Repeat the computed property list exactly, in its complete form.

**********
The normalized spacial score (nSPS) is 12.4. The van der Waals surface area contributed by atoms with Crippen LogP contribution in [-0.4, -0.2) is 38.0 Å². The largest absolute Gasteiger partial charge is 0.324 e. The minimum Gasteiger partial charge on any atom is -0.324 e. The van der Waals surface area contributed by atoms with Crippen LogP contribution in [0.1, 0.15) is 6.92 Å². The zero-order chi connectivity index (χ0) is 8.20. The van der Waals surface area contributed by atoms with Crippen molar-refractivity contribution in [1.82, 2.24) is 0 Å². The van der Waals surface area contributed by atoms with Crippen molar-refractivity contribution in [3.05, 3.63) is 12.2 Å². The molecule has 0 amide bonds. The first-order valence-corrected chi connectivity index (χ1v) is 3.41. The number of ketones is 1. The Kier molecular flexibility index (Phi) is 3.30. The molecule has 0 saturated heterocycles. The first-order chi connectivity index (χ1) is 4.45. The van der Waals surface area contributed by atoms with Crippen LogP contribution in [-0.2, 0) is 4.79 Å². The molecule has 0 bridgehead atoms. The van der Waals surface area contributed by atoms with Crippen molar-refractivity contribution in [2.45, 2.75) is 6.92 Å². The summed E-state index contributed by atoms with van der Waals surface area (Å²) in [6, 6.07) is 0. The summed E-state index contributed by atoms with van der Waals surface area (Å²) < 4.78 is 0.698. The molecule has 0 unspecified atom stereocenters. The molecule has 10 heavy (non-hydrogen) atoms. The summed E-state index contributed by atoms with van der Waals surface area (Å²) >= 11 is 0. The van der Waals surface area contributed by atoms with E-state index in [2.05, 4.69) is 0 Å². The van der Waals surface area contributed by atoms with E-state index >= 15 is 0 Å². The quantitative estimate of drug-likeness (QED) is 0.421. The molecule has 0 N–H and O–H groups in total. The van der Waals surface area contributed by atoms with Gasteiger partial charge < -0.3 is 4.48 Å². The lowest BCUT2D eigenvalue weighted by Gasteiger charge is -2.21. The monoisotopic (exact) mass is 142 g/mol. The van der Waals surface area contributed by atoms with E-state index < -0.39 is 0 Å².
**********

The normalized spacial score (nSPS) is 12.4. The van der Waals surface area contributed by atoms with Crippen LogP contribution in [-0.4, -0.2) is 38.0 Å². The largest absolute Gasteiger partial charge is 0.324 e. The minimum Gasteiger partial charge on any atom is -0.324 e. The van der Waals surface area contributed by atoms with Crippen LogP contribution in [0.1, 0.15) is 6.92 Å². The zero-order chi connectivity index (χ0) is 8.20. The van der Waals surface area contributed by atoms with Crippen molar-refractivity contribution in [1.82, 2.24) is 0 Å². The van der Waals surface area contributed by atoms with Crippen molar-refractivity contribution in [3.05, 3.63) is 12.2 Å². The molecule has 0 amide bonds. The first-order valence-corrected chi connectivity index (χ1v) is 3.41. The number of ketones is 1. The Kier molecular flexibility index (Phi) is 3.30. The molecule has 0 saturated heterocycles. The first-order chi connectivity index (χ1) is 4.45. The van der Waals surface area contributed by atoms with Crippen LogP contribution in [-0.2, 0) is 4.79 Å². The molecule has 0 bridgehead atoms. The van der Waals surface area contributed by atoms with Crippen molar-refractivity contribution in [2.45, 2.75) is 6.92 Å². The summed E-state index contributed by atoms with van der Waals surface area (Å²) in [6, 6.07) is 0. The summed E-state index contributed by atoms with van der Waals surface area (Å²) < 4.78 is 0.698. The molecule has 0 unspecified atom stereocenters. The molecule has 10 heavy (non-hydrogen) atoms. The summed E-state index contributed by atoms with van der Waals surface area (Å²) >= 11 is 0. The van der Waals surface area contributed by atoms with E-state index in [2.05, 4.69) is 0 Å². The van der Waals surface area contributed by atoms with E-state index >= 15 is 0 Å². The quantitative estimate of drug-likeness (QED) is 0.421. The molecule has 0 N–H and O–H groups in total. The van der Waals surface area contributed by atoms with Gasteiger partial charge < -0.3 is 4.48 Å². The lowest BCUT2D eigenvalue weighted by Gasteiger charge is -2.21. The monoisotopic (exact) mass is 142 g/mol. The van der Waals surface area contributed by atoms with E-state index < -0.39 is 0 Å².